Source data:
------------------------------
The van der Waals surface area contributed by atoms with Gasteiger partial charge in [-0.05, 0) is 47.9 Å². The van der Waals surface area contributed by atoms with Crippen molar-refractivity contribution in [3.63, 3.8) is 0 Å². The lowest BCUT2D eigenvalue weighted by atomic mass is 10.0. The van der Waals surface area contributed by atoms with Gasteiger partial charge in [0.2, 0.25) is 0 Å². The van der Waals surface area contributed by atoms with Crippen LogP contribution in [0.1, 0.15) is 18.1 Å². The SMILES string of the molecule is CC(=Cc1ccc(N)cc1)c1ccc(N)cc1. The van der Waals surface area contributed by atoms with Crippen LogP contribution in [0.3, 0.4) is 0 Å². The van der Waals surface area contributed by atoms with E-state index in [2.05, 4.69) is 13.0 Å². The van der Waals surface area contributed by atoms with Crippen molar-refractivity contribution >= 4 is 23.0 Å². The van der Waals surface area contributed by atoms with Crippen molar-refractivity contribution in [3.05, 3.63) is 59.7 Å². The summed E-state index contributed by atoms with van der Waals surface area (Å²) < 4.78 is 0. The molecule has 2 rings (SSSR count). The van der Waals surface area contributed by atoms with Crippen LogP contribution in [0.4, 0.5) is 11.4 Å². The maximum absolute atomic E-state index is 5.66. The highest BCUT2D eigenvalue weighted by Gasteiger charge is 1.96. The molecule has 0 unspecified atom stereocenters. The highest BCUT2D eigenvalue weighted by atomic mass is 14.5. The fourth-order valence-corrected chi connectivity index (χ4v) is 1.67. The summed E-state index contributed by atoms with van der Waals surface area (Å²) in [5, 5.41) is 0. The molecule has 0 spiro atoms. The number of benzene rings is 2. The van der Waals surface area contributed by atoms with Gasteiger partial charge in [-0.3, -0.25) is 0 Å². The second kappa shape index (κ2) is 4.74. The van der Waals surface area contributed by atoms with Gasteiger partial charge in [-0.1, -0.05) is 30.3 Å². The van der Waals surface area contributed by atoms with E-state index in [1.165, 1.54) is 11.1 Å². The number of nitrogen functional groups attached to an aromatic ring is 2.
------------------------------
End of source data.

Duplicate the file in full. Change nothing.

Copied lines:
The van der Waals surface area contributed by atoms with Gasteiger partial charge in [-0.05, 0) is 47.9 Å². The van der Waals surface area contributed by atoms with Crippen molar-refractivity contribution in [3.63, 3.8) is 0 Å². The lowest BCUT2D eigenvalue weighted by atomic mass is 10.0. The van der Waals surface area contributed by atoms with Gasteiger partial charge in [0.2, 0.25) is 0 Å². The van der Waals surface area contributed by atoms with Crippen LogP contribution in [0.1, 0.15) is 18.1 Å². The SMILES string of the molecule is CC(=Cc1ccc(N)cc1)c1ccc(N)cc1. The van der Waals surface area contributed by atoms with Crippen LogP contribution in [0.3, 0.4) is 0 Å². The van der Waals surface area contributed by atoms with E-state index in [2.05, 4.69) is 13.0 Å². The van der Waals surface area contributed by atoms with Crippen molar-refractivity contribution >= 4 is 23.0 Å². The van der Waals surface area contributed by atoms with Crippen molar-refractivity contribution in [3.05, 3.63) is 59.7 Å². The summed E-state index contributed by atoms with van der Waals surface area (Å²) < 4.78 is 0. The molecule has 2 rings (SSSR count). The van der Waals surface area contributed by atoms with Crippen LogP contribution in [0.4, 0.5) is 11.4 Å². The maximum absolute atomic E-state index is 5.66. The highest BCUT2D eigenvalue weighted by Gasteiger charge is 1.96. The molecule has 0 unspecified atom stereocenters. The highest BCUT2D eigenvalue weighted by atomic mass is 14.5. The fourth-order valence-corrected chi connectivity index (χ4v) is 1.67. The summed E-state index contributed by atoms with van der Waals surface area (Å²) in [5, 5.41) is 0. The molecule has 0 spiro atoms. The number of benzene rings is 2. The van der Waals surface area contributed by atoms with Gasteiger partial charge in [-0.3, -0.25) is 0 Å². The second kappa shape index (κ2) is 4.74. The van der Waals surface area contributed by atoms with Gasteiger partial charge in [-0.1, -0.05) is 30.3 Å². The van der Waals surface area contributed by atoms with E-state index in [1.165, 1.54) is 11.1 Å². The number of nitrogen functional groups attached to an aromatic ring is 2.